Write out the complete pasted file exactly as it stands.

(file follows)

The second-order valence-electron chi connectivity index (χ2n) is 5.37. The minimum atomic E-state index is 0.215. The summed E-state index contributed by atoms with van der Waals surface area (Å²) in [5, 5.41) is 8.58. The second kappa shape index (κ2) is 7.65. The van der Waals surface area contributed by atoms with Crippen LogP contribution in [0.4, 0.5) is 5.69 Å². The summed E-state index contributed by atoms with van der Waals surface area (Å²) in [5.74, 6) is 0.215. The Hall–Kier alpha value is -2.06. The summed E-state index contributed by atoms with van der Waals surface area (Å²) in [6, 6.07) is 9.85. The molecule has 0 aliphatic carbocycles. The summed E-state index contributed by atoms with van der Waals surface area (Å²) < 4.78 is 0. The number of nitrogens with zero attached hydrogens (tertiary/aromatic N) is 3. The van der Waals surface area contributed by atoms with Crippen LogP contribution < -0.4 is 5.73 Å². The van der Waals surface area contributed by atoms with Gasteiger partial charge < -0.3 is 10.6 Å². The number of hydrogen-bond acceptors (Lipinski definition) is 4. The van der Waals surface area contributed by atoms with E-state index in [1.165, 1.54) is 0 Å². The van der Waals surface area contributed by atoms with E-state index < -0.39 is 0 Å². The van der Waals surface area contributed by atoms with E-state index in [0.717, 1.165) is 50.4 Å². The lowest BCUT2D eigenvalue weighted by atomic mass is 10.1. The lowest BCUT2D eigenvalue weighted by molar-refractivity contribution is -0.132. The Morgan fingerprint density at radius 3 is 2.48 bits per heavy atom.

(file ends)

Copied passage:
The second-order valence-electron chi connectivity index (χ2n) is 5.37. The minimum atomic E-state index is 0.215. The summed E-state index contributed by atoms with van der Waals surface area (Å²) in [5, 5.41) is 8.58. The second kappa shape index (κ2) is 7.65. The van der Waals surface area contributed by atoms with Crippen LogP contribution in [0.4, 0.5) is 5.69 Å². The summed E-state index contributed by atoms with van der Waals surface area (Å²) in [5.74, 6) is 0.215. The Hall–Kier alpha value is -2.06. The summed E-state index contributed by atoms with van der Waals surface area (Å²) in [6, 6.07) is 9.85. The molecule has 0 aliphatic carbocycles. The summed E-state index contributed by atoms with van der Waals surface area (Å²) < 4.78 is 0. The number of nitrogens with zero attached hydrogens (tertiary/aromatic N) is 3. The van der Waals surface area contributed by atoms with Crippen LogP contribution < -0.4 is 5.73 Å². The van der Waals surface area contributed by atoms with Gasteiger partial charge < -0.3 is 10.6 Å². The number of hydrogen-bond acceptors (Lipinski definition) is 4. The van der Waals surface area contributed by atoms with E-state index in [1.165, 1.54) is 0 Å². The van der Waals surface area contributed by atoms with E-state index < -0.39 is 0 Å². The van der Waals surface area contributed by atoms with E-state index in [0.717, 1.165) is 50.4 Å². The lowest BCUT2D eigenvalue weighted by atomic mass is 10.1. The lowest BCUT2D eigenvalue weighted by molar-refractivity contribution is -0.132. The Morgan fingerprint density at radius 3 is 2.48 bits per heavy atom.